Rain, wind and general gloominess reported to the Indians’ spring training camp on Wednesday, forcing the club to move batting practice and pitcher’s workouts inside.
The change seemed to ruin the day for a few players.
Nick Swisher wasn’t one of them. In Swisher’s world, it’s 80 and sunny, not a cloud in sight.
“Hey, that’s just who I am,” the Indians first baseman said, flashing an infectious smile that never seems to fade. “I’ve been this way since I was like 6.”
Swisher, who signed a four-year, $56 million contract — the largest for a free agent in Cleveland history — this winter, has brought his endless energy and enthusiasm to the Indians, a club desperately needing an infusion of something following a painful 94-loss season.
While there’s some who wonder whether he’s putting on an act, the 32-year-old Swisher says he’s just being himself.
“It’s funny,” he said. “I’ve been doing this for 10 years, bro, and people still question it. It’s me being me — whether you like it or not.”
Swisher never stops. Just watch him for a minute in the Indians’ clubhouse.
After shedding his batting gloves and dropping them on a chair, he bounces over to the refrigerator to grab a drink. Without pause, he closes the door, spins off and heads toward the bathroom, greeting everyone he passes with a head nod, back slap or saying their nickname. Then it’s back to his locker, where he stops for a moment to do to an interview.
Not yet, though. Jason Giambi is leaving.
“All right, Big G,” Swisher hollers to his teammate. “I’ll see you later, bro.”
This is where Swisher wants to be most, hanging out with his teammates, the guys he’ll be around for most of the next eight months. And for the duration, count on him being Nick Swisher, Mr. Excitement.
“I’m going to be me every single day, and maybe I’ve just been blessed to have that inner passion for this game,” he said. “And maybe that’s why it comes out as much as it does because there’s nothing else in the world that I’d rather be doing, other than spending time with my family, than being at the ballpark.”
The Indians signed Swisher, who spent the past four seasons with the New York Yankees, for more than his outgoing personality. Desperate for power in their lineup, he gives them a legitimate home-run threat in the middle of their order, something Cleveland has lacked in recent years.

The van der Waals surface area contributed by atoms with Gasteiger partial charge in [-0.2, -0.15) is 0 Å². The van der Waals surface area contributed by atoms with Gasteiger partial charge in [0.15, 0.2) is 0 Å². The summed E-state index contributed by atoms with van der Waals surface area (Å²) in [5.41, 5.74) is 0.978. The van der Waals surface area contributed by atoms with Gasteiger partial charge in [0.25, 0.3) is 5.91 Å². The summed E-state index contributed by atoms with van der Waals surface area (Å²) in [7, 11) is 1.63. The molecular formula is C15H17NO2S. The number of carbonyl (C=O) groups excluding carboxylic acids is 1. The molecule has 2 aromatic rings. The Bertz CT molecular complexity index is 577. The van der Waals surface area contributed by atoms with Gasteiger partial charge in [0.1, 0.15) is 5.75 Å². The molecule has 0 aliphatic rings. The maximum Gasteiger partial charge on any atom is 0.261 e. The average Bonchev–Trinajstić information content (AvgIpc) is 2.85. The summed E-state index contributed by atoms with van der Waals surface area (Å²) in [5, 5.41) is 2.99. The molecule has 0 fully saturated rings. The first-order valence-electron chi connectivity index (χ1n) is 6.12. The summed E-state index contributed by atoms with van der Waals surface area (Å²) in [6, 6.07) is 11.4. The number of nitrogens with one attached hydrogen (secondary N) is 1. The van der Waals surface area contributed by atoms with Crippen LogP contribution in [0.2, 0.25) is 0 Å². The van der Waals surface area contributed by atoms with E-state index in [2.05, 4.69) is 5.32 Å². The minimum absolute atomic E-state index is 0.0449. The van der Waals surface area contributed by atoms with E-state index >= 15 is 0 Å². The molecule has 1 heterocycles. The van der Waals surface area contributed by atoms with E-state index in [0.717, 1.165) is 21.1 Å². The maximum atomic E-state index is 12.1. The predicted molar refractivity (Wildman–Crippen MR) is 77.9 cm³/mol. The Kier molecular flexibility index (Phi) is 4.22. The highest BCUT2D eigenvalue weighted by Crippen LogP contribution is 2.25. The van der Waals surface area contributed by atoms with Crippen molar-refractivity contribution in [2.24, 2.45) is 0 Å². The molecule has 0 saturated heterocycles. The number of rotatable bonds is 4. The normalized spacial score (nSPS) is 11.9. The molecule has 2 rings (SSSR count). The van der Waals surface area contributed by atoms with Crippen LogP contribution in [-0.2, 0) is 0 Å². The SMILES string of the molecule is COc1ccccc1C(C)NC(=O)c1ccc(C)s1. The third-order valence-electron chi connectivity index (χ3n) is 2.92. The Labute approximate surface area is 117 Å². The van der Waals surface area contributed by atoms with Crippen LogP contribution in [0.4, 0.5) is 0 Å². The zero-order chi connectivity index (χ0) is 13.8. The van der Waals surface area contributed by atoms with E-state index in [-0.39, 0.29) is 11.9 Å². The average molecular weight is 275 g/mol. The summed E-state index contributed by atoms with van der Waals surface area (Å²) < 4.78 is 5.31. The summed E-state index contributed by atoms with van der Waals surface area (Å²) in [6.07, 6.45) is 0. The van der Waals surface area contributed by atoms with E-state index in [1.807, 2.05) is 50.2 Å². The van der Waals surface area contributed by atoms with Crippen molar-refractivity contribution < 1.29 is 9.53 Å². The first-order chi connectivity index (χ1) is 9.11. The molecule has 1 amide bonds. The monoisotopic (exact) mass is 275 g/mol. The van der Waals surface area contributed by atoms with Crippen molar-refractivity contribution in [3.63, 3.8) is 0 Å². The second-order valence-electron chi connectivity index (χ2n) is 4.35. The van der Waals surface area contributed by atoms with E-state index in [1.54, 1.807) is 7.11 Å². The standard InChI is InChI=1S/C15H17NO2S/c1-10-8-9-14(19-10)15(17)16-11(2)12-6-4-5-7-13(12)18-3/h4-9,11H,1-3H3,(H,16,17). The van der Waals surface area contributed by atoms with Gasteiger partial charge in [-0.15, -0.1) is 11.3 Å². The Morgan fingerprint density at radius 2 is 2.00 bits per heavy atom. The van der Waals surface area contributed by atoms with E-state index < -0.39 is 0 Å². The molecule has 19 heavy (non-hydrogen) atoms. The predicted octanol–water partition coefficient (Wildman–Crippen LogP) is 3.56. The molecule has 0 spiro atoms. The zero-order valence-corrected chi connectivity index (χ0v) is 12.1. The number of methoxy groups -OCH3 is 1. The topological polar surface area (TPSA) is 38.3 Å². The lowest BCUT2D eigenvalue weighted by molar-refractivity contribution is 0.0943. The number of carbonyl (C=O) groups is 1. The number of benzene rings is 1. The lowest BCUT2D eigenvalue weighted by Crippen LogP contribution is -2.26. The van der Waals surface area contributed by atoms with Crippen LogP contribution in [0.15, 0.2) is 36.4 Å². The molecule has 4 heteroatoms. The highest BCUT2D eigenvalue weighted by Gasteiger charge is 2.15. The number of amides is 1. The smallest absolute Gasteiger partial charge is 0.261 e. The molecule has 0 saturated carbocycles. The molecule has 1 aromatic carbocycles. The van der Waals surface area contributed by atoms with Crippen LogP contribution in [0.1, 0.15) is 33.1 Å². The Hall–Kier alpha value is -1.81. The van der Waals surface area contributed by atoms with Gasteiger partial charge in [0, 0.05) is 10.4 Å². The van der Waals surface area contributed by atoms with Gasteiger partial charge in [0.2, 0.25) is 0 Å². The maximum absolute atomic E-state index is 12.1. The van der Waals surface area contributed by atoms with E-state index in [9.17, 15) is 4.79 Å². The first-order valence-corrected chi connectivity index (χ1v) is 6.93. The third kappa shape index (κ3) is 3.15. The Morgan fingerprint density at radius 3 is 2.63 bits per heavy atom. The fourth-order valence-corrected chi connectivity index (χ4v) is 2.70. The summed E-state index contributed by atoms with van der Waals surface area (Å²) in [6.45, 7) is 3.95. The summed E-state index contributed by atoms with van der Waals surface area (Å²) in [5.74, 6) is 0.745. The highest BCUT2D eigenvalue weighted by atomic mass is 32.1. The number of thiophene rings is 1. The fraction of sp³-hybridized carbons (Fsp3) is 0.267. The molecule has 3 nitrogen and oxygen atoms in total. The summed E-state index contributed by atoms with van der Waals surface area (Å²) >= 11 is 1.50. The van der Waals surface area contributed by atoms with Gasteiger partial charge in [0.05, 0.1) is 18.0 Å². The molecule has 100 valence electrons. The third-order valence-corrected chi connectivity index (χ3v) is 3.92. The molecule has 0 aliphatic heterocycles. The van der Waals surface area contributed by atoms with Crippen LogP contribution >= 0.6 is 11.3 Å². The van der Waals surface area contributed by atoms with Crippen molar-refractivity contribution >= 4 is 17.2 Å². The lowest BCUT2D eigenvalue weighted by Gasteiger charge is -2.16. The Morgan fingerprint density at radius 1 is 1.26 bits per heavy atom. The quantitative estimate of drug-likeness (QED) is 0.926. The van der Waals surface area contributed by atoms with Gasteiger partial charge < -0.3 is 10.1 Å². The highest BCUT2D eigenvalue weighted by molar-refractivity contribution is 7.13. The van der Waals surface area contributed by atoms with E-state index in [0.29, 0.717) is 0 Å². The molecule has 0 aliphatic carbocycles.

One of three AL players to hit at least 20 homers in each of the last eight seasons, Swisher has averaged 26 homers, 83 RBIs and played in 149 games per season since 2005. He has been consistent and productive, and the Indians are counting on him to keep it up.
But what they don’t want him to do is try to do anything more.
New Indians manager Terry Francona has seen players sign big contracts and feel as if they have to not only meet expectations but exceed them. If Swisher can match the .272 average with 24 homers, 93 RBIs and .364 on-base percentage, the Indians will take it.
“All he has to do is be himself, and that’s easier said than done,” Francona said. “It’s something we’ve talked about and will continue to talk about. He doesn’t have to carry the team on his shoulders, and that happens a lot of times.”
Swisher was a complimentary piece in New York, one of many star players in a galaxy of them wearing pinstripes. He was a role player.
With Cleveland, and because of the contract, he’ll have top billing — the lead.
“It’s awesome, isn’t it?” he said. “A lot of people talk about the amount of money and the contract and I understand that it’s the biggest in Cleveland’s history and I could not be more honored to be that guy. But I didn’t sign for half of what Josh Hamilton (5 years, $125 million) signed for, so it’s kind of like there’s no pressure for me. I’m just so excited to be part of this, bro.”
Swisher, who played mostly in right field for the Yankees, will play first for the Indians. The club kept him apprised of their plans as they pursued free agent outfielder Michael Bourn during the offseason, and when they landed the speedster, Swisher was more than happy to return to the infield.
“That’s my first love,” he said. “I’m a first baseman. You can stay healthy playing there. It’s like I told Tito (Francona). Whatever you need me to do.”